Sequel to The Nightingale, a story by Hans Christian Anderson
When the servants found the emperor, hearty and well, they bowed low and deep and showed no surprise for they were experts in hiding what they thought or felt .
"Good morning, " they responded, and arranged the king's raiments before they led him out into court. And his loyal subjects, those who had come out to mourn him, hailed him as the risen sun.
Back in his cold dark kingdom, death was no longer content. He remembered the songs of the nightingale and wanted more. He looked through his crystal glass to see those men, animals and birds that he would soon have to claim. There were thousands of them, but the nightingale was not one of them.
“Curses!” death’s voice was low, sibilant, without a trace of emotion, “even if the fates say no, that bird will be mine.”
He struck his gong- once- but it rang so deep, the dead awoke in shadowy wisps and floated to him.
“There is a bird,” he said, “the nightingale, it is called, that sings to china’s emperor once in a while.” He paused and turned his head this way and that way, and looked at each of them through his hollow eyes, “Who amongst you, knows where this bird lives?”
“Not I master, not I,” the ghostly voices sang, one after the other.
But there was one woman, who had only been claimed by death the night before and her remains had not yet been brought to the graveyard although her grave was freshly dug. She was the mother of the poor little girl in the emperor’s kitchen. The little girl who had showed the emperor’s people where the nightingale was. She had told the story to her mother the next day when she visited, as she had opened the windows to let in the smell of fish and salt from the beach.
Now, this woman fell flat on her face before death, and trembling said, “I know where you can find the nightingale, but please tell me, what can I have in return?”
“You dare to demand anything of me?” death’s laughter was fearful and the woman shook and said nothing. The other spirits drew towards her, hands stretched as if to rip her ghostly self to pieces, but death raised a bony hand through long dark sleeves and stayed them.
“What, will you have?”
“Great one,” the woman whispered, “my life back, is what I want, for my little girl is all alone in the world.”
Death took his crystal glass, looked through and chuckled, “so be it! So be it!”
Back in her little cottage, the woman had been washed and dressed and laid in state for the final farewells before she was buried.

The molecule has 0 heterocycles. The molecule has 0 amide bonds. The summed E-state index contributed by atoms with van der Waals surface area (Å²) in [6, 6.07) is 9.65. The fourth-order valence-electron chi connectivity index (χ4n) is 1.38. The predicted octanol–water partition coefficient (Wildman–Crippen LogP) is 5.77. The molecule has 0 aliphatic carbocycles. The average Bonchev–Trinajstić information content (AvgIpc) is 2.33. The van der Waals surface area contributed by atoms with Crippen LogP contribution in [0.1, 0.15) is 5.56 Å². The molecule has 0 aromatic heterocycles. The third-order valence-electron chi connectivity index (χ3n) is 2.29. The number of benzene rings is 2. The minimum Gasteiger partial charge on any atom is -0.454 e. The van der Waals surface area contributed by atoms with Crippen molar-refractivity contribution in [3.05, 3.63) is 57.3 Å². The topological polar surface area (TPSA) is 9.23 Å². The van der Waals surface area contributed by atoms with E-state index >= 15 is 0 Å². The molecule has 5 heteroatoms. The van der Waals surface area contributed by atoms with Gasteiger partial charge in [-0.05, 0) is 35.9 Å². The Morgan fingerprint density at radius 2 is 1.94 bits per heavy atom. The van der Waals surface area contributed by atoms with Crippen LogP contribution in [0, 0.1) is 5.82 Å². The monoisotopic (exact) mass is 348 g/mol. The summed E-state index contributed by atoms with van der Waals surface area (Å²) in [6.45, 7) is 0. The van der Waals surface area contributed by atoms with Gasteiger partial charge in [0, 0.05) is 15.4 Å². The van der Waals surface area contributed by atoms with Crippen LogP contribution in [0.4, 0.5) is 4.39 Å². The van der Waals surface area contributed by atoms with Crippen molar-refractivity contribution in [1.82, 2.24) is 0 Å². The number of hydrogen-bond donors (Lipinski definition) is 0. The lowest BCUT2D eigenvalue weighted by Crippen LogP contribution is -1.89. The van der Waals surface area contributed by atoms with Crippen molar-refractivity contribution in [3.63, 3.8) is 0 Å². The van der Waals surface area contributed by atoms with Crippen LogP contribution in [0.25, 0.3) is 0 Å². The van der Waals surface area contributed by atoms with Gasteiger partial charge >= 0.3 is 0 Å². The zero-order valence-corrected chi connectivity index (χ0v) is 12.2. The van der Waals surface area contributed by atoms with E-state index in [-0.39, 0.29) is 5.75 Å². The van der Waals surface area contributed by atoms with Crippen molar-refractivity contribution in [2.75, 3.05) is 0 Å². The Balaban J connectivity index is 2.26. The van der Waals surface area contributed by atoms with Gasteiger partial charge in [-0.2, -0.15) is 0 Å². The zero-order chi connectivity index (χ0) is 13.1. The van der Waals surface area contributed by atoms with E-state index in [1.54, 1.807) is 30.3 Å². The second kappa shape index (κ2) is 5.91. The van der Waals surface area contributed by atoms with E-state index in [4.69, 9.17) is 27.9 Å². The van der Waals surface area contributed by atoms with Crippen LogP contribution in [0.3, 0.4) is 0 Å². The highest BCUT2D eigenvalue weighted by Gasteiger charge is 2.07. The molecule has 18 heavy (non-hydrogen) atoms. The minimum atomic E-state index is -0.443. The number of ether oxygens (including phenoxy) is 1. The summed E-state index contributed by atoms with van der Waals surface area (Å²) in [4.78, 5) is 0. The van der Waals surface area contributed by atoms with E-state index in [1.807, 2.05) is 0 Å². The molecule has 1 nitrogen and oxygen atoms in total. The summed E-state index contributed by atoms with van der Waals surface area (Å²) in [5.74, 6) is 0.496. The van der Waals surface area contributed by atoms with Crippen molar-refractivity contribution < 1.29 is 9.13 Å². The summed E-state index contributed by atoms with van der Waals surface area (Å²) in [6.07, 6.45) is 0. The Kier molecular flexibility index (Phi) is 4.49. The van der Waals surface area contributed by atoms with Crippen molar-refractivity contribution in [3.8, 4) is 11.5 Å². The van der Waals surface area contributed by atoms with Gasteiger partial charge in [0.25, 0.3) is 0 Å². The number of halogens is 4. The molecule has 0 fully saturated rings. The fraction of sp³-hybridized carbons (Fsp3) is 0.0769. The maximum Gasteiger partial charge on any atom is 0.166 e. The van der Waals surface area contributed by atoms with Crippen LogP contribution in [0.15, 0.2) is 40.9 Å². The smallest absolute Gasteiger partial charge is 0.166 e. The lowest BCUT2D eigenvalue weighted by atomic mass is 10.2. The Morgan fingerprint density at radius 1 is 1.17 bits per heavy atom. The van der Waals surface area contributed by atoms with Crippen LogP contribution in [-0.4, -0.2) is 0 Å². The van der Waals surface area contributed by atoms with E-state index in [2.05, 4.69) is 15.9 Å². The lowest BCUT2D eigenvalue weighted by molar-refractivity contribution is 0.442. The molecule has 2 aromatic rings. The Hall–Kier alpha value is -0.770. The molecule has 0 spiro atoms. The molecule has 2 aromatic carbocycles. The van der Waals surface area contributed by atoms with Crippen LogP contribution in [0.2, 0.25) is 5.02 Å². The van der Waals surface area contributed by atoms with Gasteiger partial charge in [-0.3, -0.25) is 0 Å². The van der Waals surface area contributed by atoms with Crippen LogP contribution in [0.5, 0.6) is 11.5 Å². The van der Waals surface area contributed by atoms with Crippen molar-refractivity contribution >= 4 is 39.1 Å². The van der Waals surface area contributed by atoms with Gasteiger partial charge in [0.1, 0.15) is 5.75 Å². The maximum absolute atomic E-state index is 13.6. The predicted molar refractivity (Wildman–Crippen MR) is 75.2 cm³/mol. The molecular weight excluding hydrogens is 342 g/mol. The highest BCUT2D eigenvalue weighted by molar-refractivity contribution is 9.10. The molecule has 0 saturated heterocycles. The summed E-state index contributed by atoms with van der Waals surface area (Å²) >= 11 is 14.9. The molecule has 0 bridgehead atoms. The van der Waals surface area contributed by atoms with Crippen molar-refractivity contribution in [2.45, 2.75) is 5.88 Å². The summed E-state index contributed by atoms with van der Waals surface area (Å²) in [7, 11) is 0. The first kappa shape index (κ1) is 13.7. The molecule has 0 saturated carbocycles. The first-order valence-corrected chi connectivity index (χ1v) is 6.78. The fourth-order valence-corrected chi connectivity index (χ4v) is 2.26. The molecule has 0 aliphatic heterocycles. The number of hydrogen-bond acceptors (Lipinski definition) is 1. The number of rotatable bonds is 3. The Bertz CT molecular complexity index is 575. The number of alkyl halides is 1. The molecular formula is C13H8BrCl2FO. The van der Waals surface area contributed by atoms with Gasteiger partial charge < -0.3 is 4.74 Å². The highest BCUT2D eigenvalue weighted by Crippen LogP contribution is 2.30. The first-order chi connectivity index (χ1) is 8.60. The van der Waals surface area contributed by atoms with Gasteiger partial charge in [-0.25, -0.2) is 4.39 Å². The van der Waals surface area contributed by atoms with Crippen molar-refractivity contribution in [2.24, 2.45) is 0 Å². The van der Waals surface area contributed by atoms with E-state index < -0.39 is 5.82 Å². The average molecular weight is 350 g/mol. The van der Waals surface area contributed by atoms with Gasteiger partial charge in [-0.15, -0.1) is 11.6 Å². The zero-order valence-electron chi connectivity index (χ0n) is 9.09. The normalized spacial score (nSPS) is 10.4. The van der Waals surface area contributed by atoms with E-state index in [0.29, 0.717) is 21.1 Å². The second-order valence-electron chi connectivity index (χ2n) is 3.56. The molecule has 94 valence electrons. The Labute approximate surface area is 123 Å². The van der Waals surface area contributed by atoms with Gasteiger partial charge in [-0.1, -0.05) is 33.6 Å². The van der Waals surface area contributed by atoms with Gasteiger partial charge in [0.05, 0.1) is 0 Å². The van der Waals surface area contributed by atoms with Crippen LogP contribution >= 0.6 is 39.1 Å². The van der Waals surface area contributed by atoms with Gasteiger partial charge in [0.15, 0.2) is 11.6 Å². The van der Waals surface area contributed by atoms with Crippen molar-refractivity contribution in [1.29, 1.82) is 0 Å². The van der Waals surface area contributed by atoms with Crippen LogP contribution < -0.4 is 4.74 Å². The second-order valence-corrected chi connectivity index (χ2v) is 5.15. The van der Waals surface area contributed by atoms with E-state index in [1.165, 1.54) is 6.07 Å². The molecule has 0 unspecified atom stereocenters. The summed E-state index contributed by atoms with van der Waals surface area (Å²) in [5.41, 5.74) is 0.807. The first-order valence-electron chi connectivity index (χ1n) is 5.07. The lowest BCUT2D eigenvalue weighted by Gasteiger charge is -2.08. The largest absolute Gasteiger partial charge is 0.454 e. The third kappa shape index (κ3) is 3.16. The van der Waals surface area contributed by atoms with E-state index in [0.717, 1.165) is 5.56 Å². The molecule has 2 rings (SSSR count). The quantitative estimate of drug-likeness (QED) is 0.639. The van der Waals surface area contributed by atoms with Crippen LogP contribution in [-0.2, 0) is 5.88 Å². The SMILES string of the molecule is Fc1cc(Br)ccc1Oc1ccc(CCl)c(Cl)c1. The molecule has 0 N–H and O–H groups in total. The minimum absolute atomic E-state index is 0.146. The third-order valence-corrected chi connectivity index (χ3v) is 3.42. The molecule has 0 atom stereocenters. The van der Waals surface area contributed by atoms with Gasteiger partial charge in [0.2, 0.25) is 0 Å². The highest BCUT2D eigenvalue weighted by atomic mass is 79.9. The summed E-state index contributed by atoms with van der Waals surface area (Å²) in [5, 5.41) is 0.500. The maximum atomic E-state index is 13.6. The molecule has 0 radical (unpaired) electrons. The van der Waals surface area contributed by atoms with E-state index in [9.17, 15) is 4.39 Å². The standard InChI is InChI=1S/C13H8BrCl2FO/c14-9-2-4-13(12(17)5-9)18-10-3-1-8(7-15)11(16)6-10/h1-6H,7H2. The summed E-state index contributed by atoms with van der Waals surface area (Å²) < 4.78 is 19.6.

She moved her fingers first, a twitch here and a twitch there. Then her eyes fluttered open.
“Witchcraft!” someone shouted, and the wails turned into screams. It was an old woman sitting nearby who brought back calm, for she said she had seen it before, that deep sleep that people sometimes took for death. Then all was fine, and the funeral turned into a party, for lots of food and drinks had been brought by the neighbours to be shared after the burial.
But, all wasn’t fine. For the lord-in-waiting had lied to the girl and had her relegated to the bellows. Every day, she blew and blew the fires under the cooking pots, morning, afternoon, evening until smoke filled her eyes and lungs and they began to protest. For you see, court life was filled with lots of eating, so they had to be always cooking in the kitchen. She was able to hide her coughs from her mother because she rarely got the chance to visit her anymore. When she started coughing blood, she knew that she had little time left. In the kitchen too she hid her sickness well, because she was mostly on her own at the far side of the kitchen, where the fires and boiling pots were. It wouldn’t have done at all for anyone to see the blood or hear her cough.
When her mother died, she did not cry and everyone said she was a bad girl for not crying. But when her mother woke up again, and the girl saw that she had only been asleep she started to cry because she knew that soon, she was going to be all alone with no mother to kiss her and sing to her.
Death came for the little girl three days later. She was found lying on the cold stone floor of the kitchen, the only place in the entire palace, that was not made of porcelain. But death’s kingdom was not so dark and dreary and lonesome as she had feared it would be. The nightingale, singing out his grief had charmed into the dark dreary place, sunshine and flowers so that all was happy and gay. Every day the girl listened to the nightingale and remembered her mother’s hugs and kisses like she had before, and she was filled with much happiness.
As for her mother, she lived a long and lonely life. And the emperor, well, it is told that he took a beautiful wife and lived and ruled for a very long time. At first he wondered why the nightingale didn’t come as he promised, but soon he forgot all about him for there was much to delight him in his kingdom.
Writer's Cramp Prompt for 8/7/2019:
Your prompt today is to make a part 2 to the story- what happens after the emperor says "Good morning!"